The biggest complaint I had with this game was its fiddly nature. There are a lot of moving parts, and while some of this couldn’t be helped, some could. The timing mechanism, while cool, required every turn to have a die flipped. This would have been far easier with some kind of token on a track. Also there are a number of item decks in the game, some with varying art on the front. These could have easily been tokens as the artwork on the card meant nothing and you only ever needed a “type” of card and not a specific one. For instance, there are “weapon” cards. But it never mattered if that weapon was an axe or a knife. The added variability was maybe cool to look at, but functionally a little clunky. Finally the actual spirit/monsters; they’re big and intimidating and spooky…but the layout of the house means that it’s not uncommon for them to become stuck in the foyer or attic. Each draw of a haunt card means there’s potential for all three to move. The attic and foyer are one above and one below every other room of the house. If a monster ends up in one of those spaces (and they start in the attic) then any “right” or “left” movement is pretty much invalidated. This could be intentional as all three rampaging around the house is pretty dangerous and hard to deal with in terms of gameplay. Also, as is often the case with cooperative games, there’s the whole quarterbacking issue. This could very easily devolve into one player instructing all the others on how they should take their turn for an hour and a half. It’s an unfortunate byproduct of the genre, but should be noted.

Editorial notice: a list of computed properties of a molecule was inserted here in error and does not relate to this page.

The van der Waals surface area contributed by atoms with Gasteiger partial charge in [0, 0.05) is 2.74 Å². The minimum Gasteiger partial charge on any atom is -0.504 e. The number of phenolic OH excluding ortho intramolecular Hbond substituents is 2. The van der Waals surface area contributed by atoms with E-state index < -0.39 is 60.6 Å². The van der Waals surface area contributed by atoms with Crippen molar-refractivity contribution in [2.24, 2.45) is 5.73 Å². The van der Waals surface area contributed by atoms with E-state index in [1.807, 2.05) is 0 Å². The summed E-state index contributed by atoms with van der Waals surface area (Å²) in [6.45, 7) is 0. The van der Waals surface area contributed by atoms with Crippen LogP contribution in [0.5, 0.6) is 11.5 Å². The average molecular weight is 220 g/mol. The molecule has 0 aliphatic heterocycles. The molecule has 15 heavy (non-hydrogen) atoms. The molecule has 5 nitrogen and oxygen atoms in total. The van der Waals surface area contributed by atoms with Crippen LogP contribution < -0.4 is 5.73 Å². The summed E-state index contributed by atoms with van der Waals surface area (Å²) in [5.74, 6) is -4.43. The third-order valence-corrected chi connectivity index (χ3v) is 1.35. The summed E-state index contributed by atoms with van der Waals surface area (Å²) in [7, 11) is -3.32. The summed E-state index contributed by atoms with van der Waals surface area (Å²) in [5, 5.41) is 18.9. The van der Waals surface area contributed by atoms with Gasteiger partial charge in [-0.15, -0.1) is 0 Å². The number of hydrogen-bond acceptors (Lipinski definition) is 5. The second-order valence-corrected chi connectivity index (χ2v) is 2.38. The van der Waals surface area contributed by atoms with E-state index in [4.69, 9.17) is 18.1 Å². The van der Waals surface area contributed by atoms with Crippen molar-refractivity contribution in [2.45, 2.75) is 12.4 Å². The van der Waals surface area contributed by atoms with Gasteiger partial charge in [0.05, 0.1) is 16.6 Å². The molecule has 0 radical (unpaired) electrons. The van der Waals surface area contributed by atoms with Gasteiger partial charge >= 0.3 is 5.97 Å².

Fiddliness aside, the positives of this game can really shine through. First and foremost is the art direction. It’s a sort of gothic children’s storybook feel with a generous helping of surrealism. Oddly enough, this art was incredibly easy for me to lose myself in, making immersion something that was easy to accomplish. I don’t need hyper-realistic monsters and blood, this felt like I was slipping into a familiar book I’d read as a child and was now able to participate in. With each room having an action combined with character special abilities you’re never short on things to do, it’s just finding out the optimal order in which to do them. Because the more time you take the worse things start to get. You have to make sure the house stays clean of darkness tokens enough to move around and not be in danger of losing, but you also want to focus on completing tasks so you can win the game. Throwing in the monsters makes things even more tricky. This can all be manipulated with rooms and plan cards. You’re essentially given a big box of options and thrown into a small house full of restrictions. For some, that’s going to be pretty terrible, but if you know what you’re getting into and it sounds interesting, it’s worth a look.
The Exorcism at the House of Monton Falls isn’t anything new. But that’s ok. It borrows from tried and true mechanisms that if you liked in the past you’ll probably like here. What it does offer is a fresh look for a genre that’s seen its fair share of blandness.